The Mission Is Clear Or Is It?

I was watching the news the other evening and they were running a story featuring the new supreme commander of the NATO forces in Afghanistan. In the course of his challenge to the troops he said, “We are in this to win, that is our clear objective.” In other words, our mission is clear, we are here to win.

However it has been my experience that when it comes to mission, things are often not so clear. What one organization calls mission another calls vision and still another uses terms like purpose and objectives. Is it any wonder then, that our carefully crafted mission and vision statements have little impact on those who are charged with the responsibility of carrying it out?

What the general calls “objective” is really the Mission of the NATO forces. One might word it this way, “The mission of the NATO forces in Afghanistan is to win the war against the Taliban”, or “we are in this to win”.

If one accepts this as the mission, the next logical question is what will victory look like? Or, how will we know when we have achieved victory?

At one time the simple answer would have been when the enemy surrenders and has signed a peace treaty. Unfortunately, today things are much more complicated. Both the nature of the enemy and the context of the war make such a neat conclusion impossible. Consequently we have to take the time to clearly articulate what that victory will look like for both the combatants and those whose land we are defending. We have to, as it were, paint a clear picture of the preferred future. In this case what life in Afghanistan will be like when the Taliban are defeated.

We must provide a vision of what the world will look like when we have accomplished the mission. Failure to do so results in confusion because those engaged in carrying out the mission are left to define victory for themselves.

What is true for the troops is equally true for the employees of an organization. They too need to not only understand the mission, they need a clear understanding of what that preferred future will look like as they go about accomplishing that mission. Without this clear picture, they like the soldiers, are left to define it for themselves. The fallout that comes with this kind of confused vision affects an organization at all levels. Line employees often fail to see what part they play in the bigger picture resulting in indifference and carelessness. Midlevel managers find themselves at odds with each other because their lack of clarity around organizational vision has them moving in opposing directions. Executive teams become combatants instead of team players as each interprets what success will look like for their piece of the organization. In the end confusion reigns and the bottom line suffers.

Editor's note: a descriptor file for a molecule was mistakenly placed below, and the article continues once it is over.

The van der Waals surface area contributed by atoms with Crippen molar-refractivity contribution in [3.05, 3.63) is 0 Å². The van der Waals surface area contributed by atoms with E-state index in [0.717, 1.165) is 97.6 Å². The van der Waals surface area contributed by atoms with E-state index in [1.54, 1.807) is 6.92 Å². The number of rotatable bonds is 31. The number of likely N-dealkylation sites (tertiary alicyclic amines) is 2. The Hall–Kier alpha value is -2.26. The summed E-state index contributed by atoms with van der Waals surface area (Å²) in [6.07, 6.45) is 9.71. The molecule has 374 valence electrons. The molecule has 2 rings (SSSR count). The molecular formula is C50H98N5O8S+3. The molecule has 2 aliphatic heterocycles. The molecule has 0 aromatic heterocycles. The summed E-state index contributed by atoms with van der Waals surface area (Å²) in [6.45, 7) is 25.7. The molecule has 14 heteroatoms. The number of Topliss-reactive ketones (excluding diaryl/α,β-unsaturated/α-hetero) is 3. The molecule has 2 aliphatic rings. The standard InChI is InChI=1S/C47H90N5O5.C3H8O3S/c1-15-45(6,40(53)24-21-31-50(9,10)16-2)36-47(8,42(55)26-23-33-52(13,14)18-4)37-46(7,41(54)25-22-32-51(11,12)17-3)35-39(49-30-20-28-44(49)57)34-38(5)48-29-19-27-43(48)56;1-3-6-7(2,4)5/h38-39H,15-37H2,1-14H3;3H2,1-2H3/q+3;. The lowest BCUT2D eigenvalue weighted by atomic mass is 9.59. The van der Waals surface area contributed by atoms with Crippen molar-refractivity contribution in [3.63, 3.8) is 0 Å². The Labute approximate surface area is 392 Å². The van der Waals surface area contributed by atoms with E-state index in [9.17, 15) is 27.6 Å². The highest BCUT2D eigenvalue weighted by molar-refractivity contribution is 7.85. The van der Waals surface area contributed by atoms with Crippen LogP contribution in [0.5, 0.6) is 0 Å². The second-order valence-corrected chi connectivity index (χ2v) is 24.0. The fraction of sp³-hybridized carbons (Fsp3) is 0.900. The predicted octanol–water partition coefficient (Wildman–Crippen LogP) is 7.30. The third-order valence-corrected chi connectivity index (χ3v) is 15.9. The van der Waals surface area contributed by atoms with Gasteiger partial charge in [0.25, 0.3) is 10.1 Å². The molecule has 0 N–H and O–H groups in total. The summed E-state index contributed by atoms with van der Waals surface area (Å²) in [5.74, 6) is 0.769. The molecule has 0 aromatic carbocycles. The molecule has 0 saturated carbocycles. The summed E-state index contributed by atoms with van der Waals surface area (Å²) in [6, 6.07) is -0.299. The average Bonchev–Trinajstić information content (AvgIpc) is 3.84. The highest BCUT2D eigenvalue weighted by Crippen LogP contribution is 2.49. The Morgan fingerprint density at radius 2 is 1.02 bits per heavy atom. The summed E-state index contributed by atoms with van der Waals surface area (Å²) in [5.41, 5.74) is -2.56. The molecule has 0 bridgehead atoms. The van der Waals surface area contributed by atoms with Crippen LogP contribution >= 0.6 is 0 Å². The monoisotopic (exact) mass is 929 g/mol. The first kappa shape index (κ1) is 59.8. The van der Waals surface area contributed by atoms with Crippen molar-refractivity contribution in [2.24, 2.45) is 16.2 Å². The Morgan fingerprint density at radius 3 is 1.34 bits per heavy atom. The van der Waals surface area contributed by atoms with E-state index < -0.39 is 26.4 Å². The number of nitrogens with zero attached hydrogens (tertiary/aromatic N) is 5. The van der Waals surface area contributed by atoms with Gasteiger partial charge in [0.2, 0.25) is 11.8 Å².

So what is the answer?

Start by recognizing that “Mission” and “Vision” really do matter. These are not nice catch phrases to put on your company’s annual report, rather they really do have the potential to affect the bottom line. I recently met with a client who was trying to explain to me what his company did. When I asked him to show me a copy of his mission and vision statement, he gave me 3 different pieces of literature, none of which clearly stated what they did. Little wonder they were having trouble adjusting to the market shift taking place in their industry.

Decide what it is you do and then state it in a simple sentence. Jim Collins in his best selling book, “ Good to Great”, discovered that the companies who consistently finished in the top earnings understood the one thing they did well and made sure they continued to do that one thing. He called this the “Hedge Hog” principle.

Once you have your mission clearly stated you have the foundation for your vision. This is where you get to describe what victory looks like, or that preferred future. It doesn’t have to be a single sentence nor a slogan. Instead consider a series of statements that embrace what you see the company or organization looking like as it fulfills its mission. I would even go so far as to suggest to clients that they use the phrase, “I envision our company doing such and such,” when I’m helping write their vision statement. In the end, you might have five or six of these statements, that should be accomplishable.

Now you have the basis for a strategic plan as you ask the question, “What specific things do we need to do to make this picture of the preferred future a reality?” A plan that will insure you are accomplishing your mission.

If you sense your company or organization is floundering in this sea of directional confusion here are some questions you should be asking:

* What does your organization/company exist to do? In other words what is
your mission? (Collins in “Good to Great”, called this the Hedge Hog Principle)

* Can I state my mission in a single sentence?

* Could I reduce this mission too two or three words, something you could fit on
a t-shirt?

* What will the future look like as I go about doing this mission?

* Is my description of what accomplishing this mission would look like a clear
and compelling picture of the future?

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